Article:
The morality of biofuels

Escalating energy costs and the growing fear of climate change have encouraged a headlong rush to renewable energy. Biofuel from biomass is emerging as a preferred source of liquid energy for transport - but the huge areas of agricultural land that are being, or will be, diverted from food production pose questions about the morality of industrial-scale biofuels development.

These industrial biofuels are mainly ethanol from starch and sugar crops and oil from oilseed crops such as canola and oil palm. In the background, cellulosic alcohol production is receiving close attention as biotechnology research attempts to develop new ways to convert complex structural carbohydrates to soluble sugars for conversion to ethanol.

Diversion of land from food to biofuels production is already driving up the price of food: Mexican maize prices have doubled in the last year forcing the government to put a ceiling on tortilla prices. Sugar prices have also doubled, while construction of distilleries in the USA and South America is only now taking off. Virtually all countries are now considering biofuels production from various crop sources. In general these will be grown on land that previously grew food or else is newly-cleared forest country. And these fuels will be produced by industrial processes that lower the net energy yield. Subsidized agribusiness has bought into biofuels with expectations of high profits.
 
The industrial production of biofuels threatens to create conflict over food for humans, feed for animals and feedstocks for liquid energy sources.

In 2006 about 17% of the US corn crop was converted to ethanol and supplied 2% of the nation’s auto fuel. The Earth Policy Institute predicts ethanol production will claim 50 percent (or 140 million metric tones,mmt) of US corn in 2008, with 79 new ethanol plants due to come on line in the next two years. This will double ethanol capacity at a time when world grain stocks are at their lowest level in 25 years and falling. By 2020 alcohol production could remove conservatively 400 mt of grain from world food -feed markets, either directly or by diversion of land from food crops. If maize was the sole source of the feedstock, President Bush's call for the USA to produce 35 billion gallons of renewable fuel by 2017 would require about 320 mt of maize - more than the present annual production.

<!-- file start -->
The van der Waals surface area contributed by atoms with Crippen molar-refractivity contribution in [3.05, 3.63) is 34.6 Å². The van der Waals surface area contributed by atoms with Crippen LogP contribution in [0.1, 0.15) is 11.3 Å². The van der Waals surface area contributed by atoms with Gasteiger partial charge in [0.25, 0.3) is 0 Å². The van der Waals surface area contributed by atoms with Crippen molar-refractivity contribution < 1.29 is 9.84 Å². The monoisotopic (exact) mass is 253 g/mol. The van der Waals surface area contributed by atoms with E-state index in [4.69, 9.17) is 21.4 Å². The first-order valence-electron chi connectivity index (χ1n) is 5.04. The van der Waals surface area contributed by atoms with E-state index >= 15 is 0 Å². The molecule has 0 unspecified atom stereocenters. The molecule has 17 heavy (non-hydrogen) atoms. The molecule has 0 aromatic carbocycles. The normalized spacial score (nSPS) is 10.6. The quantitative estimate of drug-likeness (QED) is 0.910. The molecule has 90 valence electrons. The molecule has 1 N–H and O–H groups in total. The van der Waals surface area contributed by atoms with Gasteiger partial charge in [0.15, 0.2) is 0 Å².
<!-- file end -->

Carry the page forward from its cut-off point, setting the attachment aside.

The world trade in all grains is around 240 mmt of which around 80-90mmt are exported from the USA. The acquisition of grain by the ethanol industry in the USA will thus have major impact on world grain prices and availability. Present world wheat and coarse grains reserves are about 280 mt, down from 450 mt in 6 years. However world demand for grain is increasing. India in particular has emerged as a huge importer of grain this year having used up its 23mt stockpile in just 5 years to import 4 mt in 2006.  China is also a net importer. World grain consumption has exceeded production in 5 of the last 6 years. Global per capita grain availability is also declining.